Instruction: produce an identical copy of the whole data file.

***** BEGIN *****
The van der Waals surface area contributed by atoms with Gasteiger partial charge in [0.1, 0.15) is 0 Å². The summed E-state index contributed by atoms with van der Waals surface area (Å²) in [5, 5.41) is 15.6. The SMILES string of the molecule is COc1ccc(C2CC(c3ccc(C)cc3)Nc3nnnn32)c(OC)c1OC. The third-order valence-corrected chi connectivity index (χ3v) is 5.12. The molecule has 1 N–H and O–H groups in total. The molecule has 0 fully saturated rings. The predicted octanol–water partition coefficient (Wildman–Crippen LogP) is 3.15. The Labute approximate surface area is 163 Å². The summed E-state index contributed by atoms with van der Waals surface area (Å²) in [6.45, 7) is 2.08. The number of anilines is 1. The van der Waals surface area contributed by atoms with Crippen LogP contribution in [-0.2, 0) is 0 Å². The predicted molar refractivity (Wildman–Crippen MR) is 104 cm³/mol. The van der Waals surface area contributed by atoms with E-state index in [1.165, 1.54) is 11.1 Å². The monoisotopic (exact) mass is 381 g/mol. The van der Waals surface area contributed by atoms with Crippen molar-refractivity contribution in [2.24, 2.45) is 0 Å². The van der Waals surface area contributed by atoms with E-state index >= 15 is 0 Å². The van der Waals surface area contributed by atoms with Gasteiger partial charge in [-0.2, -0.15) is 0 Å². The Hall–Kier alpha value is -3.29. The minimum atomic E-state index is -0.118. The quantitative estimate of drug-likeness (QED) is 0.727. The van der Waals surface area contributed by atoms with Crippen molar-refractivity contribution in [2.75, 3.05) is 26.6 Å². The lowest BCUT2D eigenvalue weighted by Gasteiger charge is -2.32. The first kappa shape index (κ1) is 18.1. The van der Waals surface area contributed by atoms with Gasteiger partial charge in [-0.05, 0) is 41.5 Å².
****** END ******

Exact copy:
The van der Waals surface area contributed by atoms with Gasteiger partial charge in [0.1, 0.15) is 0 Å². The summed E-state index contributed by atoms with van der Waals surface area (Å²) in [5, 5.41) is 15.6. The SMILES string of the molecule is COc1ccc(C2CC(c3ccc(C)cc3)Nc3nnnn32)c(OC)c1OC. The third-order valence-corrected chi connectivity index (χ3v) is 5.12. The molecule has 1 N–H and O–H groups in total. The molecule has 0 fully saturated rings. The predicted octanol–water partition coefficient (Wildman–Crippen LogP) is 3.15. The Labute approximate surface area is 163 Å². The summed E-state index contributed by atoms with van der Waals surface area (Å²) in [6.45, 7) is 2.08. The number of anilines is 1. The van der Waals surface area contributed by atoms with Crippen LogP contribution in [-0.2, 0) is 0 Å². The predicted molar refractivity (Wildman–Crippen MR) is 104 cm³/mol. The van der Waals surface area contributed by atoms with E-state index in [1.165, 1.54) is 11.1 Å². The monoisotopic (exact) mass is 381 g/mol. The van der Waals surface area contributed by atoms with Crippen molar-refractivity contribution in [2.24, 2.45) is 0 Å². The van der Waals surface area contributed by atoms with E-state index >= 15 is 0 Å². The van der Waals surface area contributed by atoms with Gasteiger partial charge in [-0.2, -0.15) is 0 Å². The Hall–Kier alpha value is -3.29. The minimum atomic E-state index is -0.118. The quantitative estimate of drug-likeness (QED) is 0.727. The van der Waals surface area contributed by atoms with Crippen molar-refractivity contribution in [2.75, 3.05) is 26.6 Å². The lowest BCUT2D eigenvalue weighted by Gasteiger charge is -2.32. The first kappa shape index (κ1) is 18.1. The van der Waals surface area contributed by atoms with Gasteiger partial charge in [-0.05, 0) is 41.5 Å².